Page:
Will Congress ever hold our federal agencies accountable for contempt?

Will Congress ever hold our federal agencies accountable for contempt?
© Greg Nash

FBI official Peter Strzok’s recent testimony before the House Judiciary Committee continued a time-honored practice of elected members of Congress doing nothing about the open contempt of federal departments or agencies and their unelected officials.

Strzok was just the latest in a long procession of officials, from both Democratic and Republican administrations, who refused to answer questions, produce documents, or otherwise comply with the constitutional authority of Congress to exercise oversight. Aside from outraged words of protest or toothless sense-of-Congress resolutions, none — not one — has suffered any serious consequences.

Strzok’s defiance began over a simple number: how many interviews the FBI conducted during its 2016 election investigation. As Strzok looked over to a stone-faced FBI lawyer, Rep. Trey GowdyTrey GowdyTrey Gowdy sets goal of avoiding ideological echo chamber with Fox News show Fox News signs Trey Gowdy, Dan Bongino for new shows Pompeo rebukes Biden's new foreign policy MORE (R-S.C.) exclaimed in frustration, “I’m asking for a number!” Not asking for what anyone said, or even the identity of those interviewed, just the number. Strzok responded with what became a mantra to virtually every query about his role in the Clinton email and Russian collusion investigations: “Counsel for the FBI, based on the special counsel’s equities, has instructed me not to answer.”

I am not quite sure what “equities” are, but they are not constitutionally recognized privileges. Strzok is a federal employee, appearing before a committee with oversight authority looking into a matter of great public interest. The FBI ordering him not to answer on the basis of “equities” is manifestly wrong. Strzok could have just as well cited “niceties” in brushing aside the committee’s questions.

For years, I have written and testified in favor of Congress enforcing its inherent authority over federal agencies. But those agencies have become ever more obstructive in refusing to comply with the core function of Congress, which is its oversight and its check on executive branch abuse. Strzok’s testimony shows just how far outside the constitutional lines agencies have gone in unilaterally dismissing Congress’s inquiries.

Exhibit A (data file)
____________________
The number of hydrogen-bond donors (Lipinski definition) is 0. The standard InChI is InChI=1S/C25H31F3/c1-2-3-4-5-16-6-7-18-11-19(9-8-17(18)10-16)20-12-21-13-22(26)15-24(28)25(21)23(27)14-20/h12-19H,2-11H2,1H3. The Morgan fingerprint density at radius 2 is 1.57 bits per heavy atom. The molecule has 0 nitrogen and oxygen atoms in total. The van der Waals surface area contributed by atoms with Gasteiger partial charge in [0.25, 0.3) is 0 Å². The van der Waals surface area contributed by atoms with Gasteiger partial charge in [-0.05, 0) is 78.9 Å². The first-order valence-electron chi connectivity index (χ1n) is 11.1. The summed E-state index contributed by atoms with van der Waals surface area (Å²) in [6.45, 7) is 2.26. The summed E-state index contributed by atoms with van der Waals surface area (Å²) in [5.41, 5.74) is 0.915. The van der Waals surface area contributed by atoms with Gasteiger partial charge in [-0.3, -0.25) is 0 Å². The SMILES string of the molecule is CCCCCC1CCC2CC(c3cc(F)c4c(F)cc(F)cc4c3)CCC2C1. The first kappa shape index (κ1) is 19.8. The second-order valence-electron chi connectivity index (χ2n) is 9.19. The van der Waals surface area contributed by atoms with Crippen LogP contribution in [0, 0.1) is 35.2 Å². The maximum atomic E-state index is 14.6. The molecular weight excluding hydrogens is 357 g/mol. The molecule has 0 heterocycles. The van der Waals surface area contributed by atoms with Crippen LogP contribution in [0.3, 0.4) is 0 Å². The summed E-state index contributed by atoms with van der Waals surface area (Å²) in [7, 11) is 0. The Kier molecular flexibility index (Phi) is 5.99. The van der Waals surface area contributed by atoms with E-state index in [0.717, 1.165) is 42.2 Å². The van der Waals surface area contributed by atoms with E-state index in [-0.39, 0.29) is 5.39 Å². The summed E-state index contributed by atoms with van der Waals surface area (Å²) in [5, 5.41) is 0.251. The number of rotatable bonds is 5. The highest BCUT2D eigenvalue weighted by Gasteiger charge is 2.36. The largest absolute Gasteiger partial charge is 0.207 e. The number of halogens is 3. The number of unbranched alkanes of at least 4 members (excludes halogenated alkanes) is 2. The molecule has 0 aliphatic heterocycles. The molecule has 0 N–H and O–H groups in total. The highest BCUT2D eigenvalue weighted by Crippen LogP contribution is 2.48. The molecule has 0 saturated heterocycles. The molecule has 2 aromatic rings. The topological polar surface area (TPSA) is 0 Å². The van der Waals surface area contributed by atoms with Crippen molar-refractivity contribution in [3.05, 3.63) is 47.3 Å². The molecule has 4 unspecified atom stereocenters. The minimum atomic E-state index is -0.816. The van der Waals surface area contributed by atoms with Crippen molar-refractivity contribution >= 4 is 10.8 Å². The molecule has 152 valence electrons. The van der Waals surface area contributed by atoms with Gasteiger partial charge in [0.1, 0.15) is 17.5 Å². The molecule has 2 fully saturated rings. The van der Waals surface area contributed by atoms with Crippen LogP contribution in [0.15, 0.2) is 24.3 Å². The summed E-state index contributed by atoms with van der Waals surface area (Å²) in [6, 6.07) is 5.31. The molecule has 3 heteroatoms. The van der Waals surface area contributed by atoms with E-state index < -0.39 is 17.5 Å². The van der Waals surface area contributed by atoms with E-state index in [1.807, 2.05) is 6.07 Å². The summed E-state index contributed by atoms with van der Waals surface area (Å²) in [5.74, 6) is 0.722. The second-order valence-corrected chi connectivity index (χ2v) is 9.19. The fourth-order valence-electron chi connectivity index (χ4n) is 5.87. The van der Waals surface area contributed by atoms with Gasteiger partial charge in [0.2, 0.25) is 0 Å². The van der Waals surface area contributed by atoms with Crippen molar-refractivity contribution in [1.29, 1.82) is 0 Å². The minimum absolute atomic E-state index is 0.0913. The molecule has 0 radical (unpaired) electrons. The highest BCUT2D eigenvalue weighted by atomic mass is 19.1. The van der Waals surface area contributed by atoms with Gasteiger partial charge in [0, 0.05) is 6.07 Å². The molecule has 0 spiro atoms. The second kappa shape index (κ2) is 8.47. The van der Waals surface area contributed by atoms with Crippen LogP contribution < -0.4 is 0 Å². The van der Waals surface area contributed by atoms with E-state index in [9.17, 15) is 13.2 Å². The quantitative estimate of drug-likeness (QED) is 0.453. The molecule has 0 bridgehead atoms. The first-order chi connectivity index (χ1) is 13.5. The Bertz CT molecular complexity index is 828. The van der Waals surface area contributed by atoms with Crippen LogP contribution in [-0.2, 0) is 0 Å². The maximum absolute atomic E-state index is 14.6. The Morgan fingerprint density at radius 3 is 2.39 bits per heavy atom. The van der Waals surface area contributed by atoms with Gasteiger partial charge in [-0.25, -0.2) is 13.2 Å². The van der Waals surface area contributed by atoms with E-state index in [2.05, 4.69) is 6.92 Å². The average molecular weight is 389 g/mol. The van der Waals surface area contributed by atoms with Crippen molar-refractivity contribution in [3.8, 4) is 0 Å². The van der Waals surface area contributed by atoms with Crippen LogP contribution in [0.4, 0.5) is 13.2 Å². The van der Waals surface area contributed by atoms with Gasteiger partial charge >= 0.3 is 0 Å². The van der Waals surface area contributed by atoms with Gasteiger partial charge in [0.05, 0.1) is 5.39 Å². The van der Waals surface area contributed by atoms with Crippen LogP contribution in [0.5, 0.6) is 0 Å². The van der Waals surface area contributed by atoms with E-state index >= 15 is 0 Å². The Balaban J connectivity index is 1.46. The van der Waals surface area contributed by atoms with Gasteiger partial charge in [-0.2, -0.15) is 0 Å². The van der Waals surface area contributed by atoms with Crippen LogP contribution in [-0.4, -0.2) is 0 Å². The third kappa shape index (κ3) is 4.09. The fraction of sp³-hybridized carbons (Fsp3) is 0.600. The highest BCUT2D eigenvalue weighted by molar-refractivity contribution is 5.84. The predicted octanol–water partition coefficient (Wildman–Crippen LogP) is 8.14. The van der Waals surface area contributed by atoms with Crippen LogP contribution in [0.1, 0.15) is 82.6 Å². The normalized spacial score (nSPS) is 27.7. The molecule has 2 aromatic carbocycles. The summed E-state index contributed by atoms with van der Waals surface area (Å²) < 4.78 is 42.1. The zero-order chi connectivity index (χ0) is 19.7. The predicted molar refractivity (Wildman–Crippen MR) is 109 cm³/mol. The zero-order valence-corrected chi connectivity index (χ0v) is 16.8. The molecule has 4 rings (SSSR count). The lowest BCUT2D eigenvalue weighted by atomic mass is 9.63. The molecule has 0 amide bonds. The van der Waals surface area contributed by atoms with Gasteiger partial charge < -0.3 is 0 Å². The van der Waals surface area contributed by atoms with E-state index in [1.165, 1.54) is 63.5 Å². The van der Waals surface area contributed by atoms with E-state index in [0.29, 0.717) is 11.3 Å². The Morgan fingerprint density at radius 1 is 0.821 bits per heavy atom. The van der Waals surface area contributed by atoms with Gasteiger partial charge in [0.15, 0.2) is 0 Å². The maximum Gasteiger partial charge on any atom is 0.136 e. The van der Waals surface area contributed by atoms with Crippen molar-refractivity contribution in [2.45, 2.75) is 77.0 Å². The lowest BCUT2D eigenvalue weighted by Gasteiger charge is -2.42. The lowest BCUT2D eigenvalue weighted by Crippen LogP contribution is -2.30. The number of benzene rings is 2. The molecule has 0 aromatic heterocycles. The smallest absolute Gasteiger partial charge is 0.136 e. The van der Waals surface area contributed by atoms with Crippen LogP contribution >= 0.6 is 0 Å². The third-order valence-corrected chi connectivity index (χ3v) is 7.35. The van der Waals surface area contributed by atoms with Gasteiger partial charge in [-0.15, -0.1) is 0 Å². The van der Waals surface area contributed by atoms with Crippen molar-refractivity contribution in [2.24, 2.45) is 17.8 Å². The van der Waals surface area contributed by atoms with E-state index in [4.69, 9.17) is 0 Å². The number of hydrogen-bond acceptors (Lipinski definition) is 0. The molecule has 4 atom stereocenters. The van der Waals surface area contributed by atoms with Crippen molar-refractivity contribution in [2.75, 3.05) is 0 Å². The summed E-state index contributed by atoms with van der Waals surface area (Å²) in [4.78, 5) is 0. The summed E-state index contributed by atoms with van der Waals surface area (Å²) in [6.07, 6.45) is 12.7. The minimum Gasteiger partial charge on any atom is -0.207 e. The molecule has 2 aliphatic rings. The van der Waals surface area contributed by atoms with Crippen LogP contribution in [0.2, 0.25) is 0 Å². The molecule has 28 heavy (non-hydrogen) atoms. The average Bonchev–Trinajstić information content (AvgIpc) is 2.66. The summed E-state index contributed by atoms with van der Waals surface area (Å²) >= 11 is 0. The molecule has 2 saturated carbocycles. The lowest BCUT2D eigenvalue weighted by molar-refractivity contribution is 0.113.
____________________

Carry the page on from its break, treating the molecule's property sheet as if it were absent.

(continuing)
A 1982 directive called the “Reagan Memo” delineated the process for invoking privilege in a conflict with Congress. It directs an agency head to present the allegedly privileged information to the White House for review. Any invocation of executive privilege should then be accompanied by a formal declaration from an agency head or the president.

Yet, increasingly, witnesses refuse to answer questions without making such a formal invocation. In his hearing, Strzok did not invoke a privilege. He simply nodded to an unidentified FBI lawyer sitting behind him who proceeded to signal, like Caesar, what questions would be answered. Anything that might significantly shed light on the underlying allegation of FBI investigatory bias was deemed unanswerable.

This brings us back to Congressman Gowdy, asking Strzok a question about a investigation now closed and that clearly was not privileged: “Between July 31 and August 8, how many interviews did you conduct related to the alleged collusion between Russia and the Trump campaign?” A finite number of privileges exists to that question.

The classic privilege is to refuse to give answers containing presidential communications. That is not absolute and also not remotely involved here. There is privilege that can be asserted over the “deliberative process,” whereby agencies withhold information that would reveal internal deliberations on a policy or action. This has always been a contested privilege and is particularly dubious when asserted against an oversight committee and, again, not remotely viable in this case.